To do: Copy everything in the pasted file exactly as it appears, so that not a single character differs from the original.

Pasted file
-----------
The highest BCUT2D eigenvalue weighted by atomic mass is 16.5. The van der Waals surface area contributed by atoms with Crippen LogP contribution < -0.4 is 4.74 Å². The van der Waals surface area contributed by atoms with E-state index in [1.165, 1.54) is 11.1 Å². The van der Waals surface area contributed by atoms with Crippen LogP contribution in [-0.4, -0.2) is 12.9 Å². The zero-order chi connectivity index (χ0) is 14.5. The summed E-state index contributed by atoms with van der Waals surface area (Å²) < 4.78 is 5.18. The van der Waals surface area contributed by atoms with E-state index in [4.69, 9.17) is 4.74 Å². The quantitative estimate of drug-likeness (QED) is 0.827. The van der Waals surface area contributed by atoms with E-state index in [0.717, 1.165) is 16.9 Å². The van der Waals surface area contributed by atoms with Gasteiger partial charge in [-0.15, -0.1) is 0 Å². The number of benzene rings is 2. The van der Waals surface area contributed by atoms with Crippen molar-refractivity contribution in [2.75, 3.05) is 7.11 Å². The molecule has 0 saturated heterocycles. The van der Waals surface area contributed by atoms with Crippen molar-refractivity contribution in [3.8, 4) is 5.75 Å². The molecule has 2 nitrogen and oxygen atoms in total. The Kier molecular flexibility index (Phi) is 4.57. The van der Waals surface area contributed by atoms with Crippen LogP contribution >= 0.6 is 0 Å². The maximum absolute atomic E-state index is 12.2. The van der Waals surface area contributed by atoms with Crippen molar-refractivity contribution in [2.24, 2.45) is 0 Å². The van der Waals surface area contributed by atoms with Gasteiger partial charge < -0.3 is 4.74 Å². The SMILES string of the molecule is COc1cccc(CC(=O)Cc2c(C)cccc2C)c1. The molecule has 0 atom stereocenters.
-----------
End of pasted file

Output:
The highest BCUT2D eigenvalue weighted by atomic mass is 16.5. The van der Waals surface area contributed by atoms with Crippen LogP contribution < -0.4 is 4.74 Å². The van der Waals surface area contributed by atoms with E-state index in [1.165, 1.54) is 11.1 Å². The van der Waals surface area contributed by atoms with Crippen LogP contribution in [-0.4, -0.2) is 12.9 Å². The zero-order chi connectivity index (χ0) is 14.5. The summed E-state index contributed by atoms with van der Waals surface area (Å²) < 4.78 is 5.18. The van der Waals surface area contributed by atoms with E-state index in [4.69, 9.17) is 4.74 Å². The quantitative estimate of drug-likeness (QED) is 0.827. The van der Waals surface area contributed by atoms with E-state index in [0.717, 1.165) is 16.9 Å². The van der Waals surface area contributed by atoms with Gasteiger partial charge in [-0.15, -0.1) is 0 Å². The number of benzene rings is 2. The van der Waals surface area contributed by atoms with Crippen molar-refractivity contribution in [2.75, 3.05) is 7.11 Å². The molecule has 0 saturated heterocycles. The van der Waals surface area contributed by atoms with Crippen molar-refractivity contribution in [3.8, 4) is 5.75 Å². The molecule has 2 nitrogen and oxygen atoms in total. The Kier molecular flexibility index (Phi) is 4.57. The van der Waals surface area contributed by atoms with Crippen LogP contribution >= 0.6 is 0 Å². The maximum absolute atomic E-state index is 12.2. The van der Waals surface area contributed by atoms with Crippen molar-refractivity contribution in [2.24, 2.45) is 0 Å². The van der Waals surface area contributed by atoms with Gasteiger partial charge < -0.3 is 4.74 Å². The SMILES string of the molecule is COc1cccc(CC(=O)Cc2c(C)cccc2C)c1. The molecule has 0 atom stereocenters.